Some say the packaging of a medical research collection from Merck and Elsevier was deceptive.
Merck, and a leading publishing company, are weathering criticism for distributing a publication without clear disclosure about the drug maker’s sponsorship of the science magazine.
Listen to the radio report:[audio:090515tedrugs.mp3]
Critics say the collection of studies was published to look like a peer-reviewed medical journal, when it was really a marketing tool for the New Jersey pharmaceutical giant. Dr. Christine Laine is an editor for the Annals of Internal Medicine. She says research is often re-packaged to promote a drug, but the advertiser’s sponsorship is usually very apparent.
Laine: This one has a lot of the trappings of a peer-reviewed publication, and I think that’s what is concerning everybody in the medical, scientific publishing community because this seemed particularly, I guess, deceptive.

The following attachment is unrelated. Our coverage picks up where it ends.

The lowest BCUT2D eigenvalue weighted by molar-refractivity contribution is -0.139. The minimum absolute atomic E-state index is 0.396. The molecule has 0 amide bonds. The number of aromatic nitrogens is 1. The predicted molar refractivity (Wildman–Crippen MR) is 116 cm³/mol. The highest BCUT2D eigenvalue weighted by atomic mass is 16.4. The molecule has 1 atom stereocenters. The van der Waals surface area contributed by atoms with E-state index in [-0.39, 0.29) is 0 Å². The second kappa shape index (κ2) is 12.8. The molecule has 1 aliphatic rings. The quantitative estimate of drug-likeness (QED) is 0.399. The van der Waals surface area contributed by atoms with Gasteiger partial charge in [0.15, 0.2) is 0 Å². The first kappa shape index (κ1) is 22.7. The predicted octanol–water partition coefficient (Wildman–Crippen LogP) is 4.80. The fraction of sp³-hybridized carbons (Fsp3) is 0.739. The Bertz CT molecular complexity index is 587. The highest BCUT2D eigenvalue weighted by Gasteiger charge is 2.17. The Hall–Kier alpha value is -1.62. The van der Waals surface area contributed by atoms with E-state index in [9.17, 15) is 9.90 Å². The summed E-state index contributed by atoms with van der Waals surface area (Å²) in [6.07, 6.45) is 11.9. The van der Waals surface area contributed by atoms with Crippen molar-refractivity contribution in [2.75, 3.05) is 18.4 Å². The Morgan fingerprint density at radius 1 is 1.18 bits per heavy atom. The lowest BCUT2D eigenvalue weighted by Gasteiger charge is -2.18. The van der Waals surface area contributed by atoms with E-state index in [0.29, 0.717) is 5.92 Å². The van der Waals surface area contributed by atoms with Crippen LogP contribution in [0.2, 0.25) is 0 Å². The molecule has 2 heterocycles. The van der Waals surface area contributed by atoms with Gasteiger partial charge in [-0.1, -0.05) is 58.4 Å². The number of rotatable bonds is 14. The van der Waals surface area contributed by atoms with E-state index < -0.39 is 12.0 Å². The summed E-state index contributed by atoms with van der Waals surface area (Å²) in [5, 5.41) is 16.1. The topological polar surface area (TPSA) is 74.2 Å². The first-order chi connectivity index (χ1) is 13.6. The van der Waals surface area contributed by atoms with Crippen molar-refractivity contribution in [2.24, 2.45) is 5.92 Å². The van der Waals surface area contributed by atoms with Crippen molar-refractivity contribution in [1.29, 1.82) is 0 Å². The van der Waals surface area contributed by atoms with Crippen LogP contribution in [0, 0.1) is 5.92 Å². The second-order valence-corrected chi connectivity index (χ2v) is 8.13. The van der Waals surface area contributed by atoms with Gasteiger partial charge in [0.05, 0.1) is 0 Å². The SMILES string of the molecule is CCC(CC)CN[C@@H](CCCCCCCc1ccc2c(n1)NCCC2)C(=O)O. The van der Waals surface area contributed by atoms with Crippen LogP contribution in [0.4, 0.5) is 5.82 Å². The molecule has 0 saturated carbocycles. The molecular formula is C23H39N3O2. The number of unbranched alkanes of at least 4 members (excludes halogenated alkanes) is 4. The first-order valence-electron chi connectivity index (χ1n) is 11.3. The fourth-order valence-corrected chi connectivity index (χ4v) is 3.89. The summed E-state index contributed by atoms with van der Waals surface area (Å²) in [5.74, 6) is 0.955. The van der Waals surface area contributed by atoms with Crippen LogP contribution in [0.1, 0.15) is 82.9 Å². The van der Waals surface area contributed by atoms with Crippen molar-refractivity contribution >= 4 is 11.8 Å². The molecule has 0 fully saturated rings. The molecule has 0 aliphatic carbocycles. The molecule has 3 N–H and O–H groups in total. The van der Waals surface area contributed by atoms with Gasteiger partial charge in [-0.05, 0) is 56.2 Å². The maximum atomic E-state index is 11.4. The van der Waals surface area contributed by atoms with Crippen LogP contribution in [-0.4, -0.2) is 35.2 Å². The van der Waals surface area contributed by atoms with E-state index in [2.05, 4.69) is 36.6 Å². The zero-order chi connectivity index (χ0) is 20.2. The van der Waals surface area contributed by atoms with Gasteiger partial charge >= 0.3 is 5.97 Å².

Publisher Elsevier distributed the Australasian Journal of Bone and Joint Medicine between 2002 and 2005. Merck says later issues included a disclaimer that the publication was “primarily made up of company-sponsored articles.”
Medical writers and editors are criticizing Elsevier and Merck for re-packaging the research in a way that some say was deceptive to consumers. Delaware County writer Bob Norris helps drug companies and scientists write up the results of their research.
Norris: In my opinion there’s nothing wrong with collecting peer-reviewed papers and passing them out to doctors or investigators or scientists. The issue is that this journal, as it was called, was made to look like a more typical peer-reviewed journal.
Elsevier now says the collection sponsored by Merck lacked proper disclosures, and calls the practice unacceptable.
The publishing practice was first reported by The Scientist magazine. The revelation is renewing debate about transparency in medical publishing. Dr. Laine says the collection seems designed to deceive physicians.
Laine: If Elsevier had disclosed that the sole funding source for this particular publication was Merck, readers would have know what they were getting.